Mahadev spoke about the comfort equation – which is 20-25 degrees Celsius with a humidity of 30-70 percent. He talks about the energy wasted trying to maintain that comfort zone around the world in places that may or may not hold people. For example the futility of keeping airports set to comfort equation 24 hours a day when few people are visiting airports in the off hours. They key is better design, smart thermostats and a little bit of common sense and sacrifice – often means small steps such as put on a sweater.

Jeremy Betham

Jeremy works for Shell and talked about his idea of “building memories for the future,” which to me sounded like higher order daydreaming with a purpose – or scenario planning. In the example of Shell, it’s a matter of looking at how human needs and infrastructure are entwined in alarming ways and finding ways to make that productive. On a community level is takes business civic society and government to work together to challenge themselves, put themselves in tight spot and come up with solutions that suit the memories we want for the future.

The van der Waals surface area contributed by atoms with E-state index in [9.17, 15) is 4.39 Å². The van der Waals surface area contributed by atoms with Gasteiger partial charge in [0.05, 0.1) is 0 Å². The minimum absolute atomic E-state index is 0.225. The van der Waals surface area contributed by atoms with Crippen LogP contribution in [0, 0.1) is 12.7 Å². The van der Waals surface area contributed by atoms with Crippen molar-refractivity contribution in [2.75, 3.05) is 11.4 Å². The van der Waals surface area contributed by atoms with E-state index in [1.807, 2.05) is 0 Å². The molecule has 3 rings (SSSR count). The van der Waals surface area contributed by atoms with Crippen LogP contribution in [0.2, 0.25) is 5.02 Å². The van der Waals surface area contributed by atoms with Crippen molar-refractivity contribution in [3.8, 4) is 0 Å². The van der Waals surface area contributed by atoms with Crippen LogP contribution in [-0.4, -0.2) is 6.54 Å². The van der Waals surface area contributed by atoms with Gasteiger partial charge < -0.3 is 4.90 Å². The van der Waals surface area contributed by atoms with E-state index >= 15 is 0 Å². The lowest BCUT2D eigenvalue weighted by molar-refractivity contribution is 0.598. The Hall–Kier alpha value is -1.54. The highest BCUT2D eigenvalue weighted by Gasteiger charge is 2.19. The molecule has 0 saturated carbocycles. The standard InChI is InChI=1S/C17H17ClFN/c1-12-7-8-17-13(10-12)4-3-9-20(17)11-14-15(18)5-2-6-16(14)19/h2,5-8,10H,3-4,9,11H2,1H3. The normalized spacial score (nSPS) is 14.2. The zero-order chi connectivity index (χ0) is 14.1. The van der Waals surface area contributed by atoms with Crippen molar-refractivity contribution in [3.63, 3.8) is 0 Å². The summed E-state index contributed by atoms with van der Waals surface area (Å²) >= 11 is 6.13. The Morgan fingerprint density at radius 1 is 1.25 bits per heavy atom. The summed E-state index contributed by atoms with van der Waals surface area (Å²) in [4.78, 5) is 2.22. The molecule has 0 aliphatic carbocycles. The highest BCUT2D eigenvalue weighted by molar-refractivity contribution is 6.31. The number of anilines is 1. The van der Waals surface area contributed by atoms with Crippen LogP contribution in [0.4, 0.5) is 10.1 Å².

Chris Perretta

Chris leads technology efforts for State Street. He recognizes that technology is changing the way we do technology – and that the changing that are happening within IT today are changes that will trickle to other fields and departments tomorrow. We need people who can handle these changes, which means we need people who think deeply and wide – people who can understand a whole system because when you understand the whole system you see value where no one else can see value.

Jennifer Healey

Jennifer was a spokesperson for personal ownership of your digital footprint. She chastised the privacy policies that no one reads pointing out that we are giving out a lot of information about ourselves for very little in return. Part of the problem is that right now access to personal digital information is an all or nothing proposition. There are times when you might be OK with sharing your personal data (from buying history to contacts) when the return is worthwhile – but access to the latest game app might not be it. People need the power to be able to manage and negotiate with their own personal, digital data.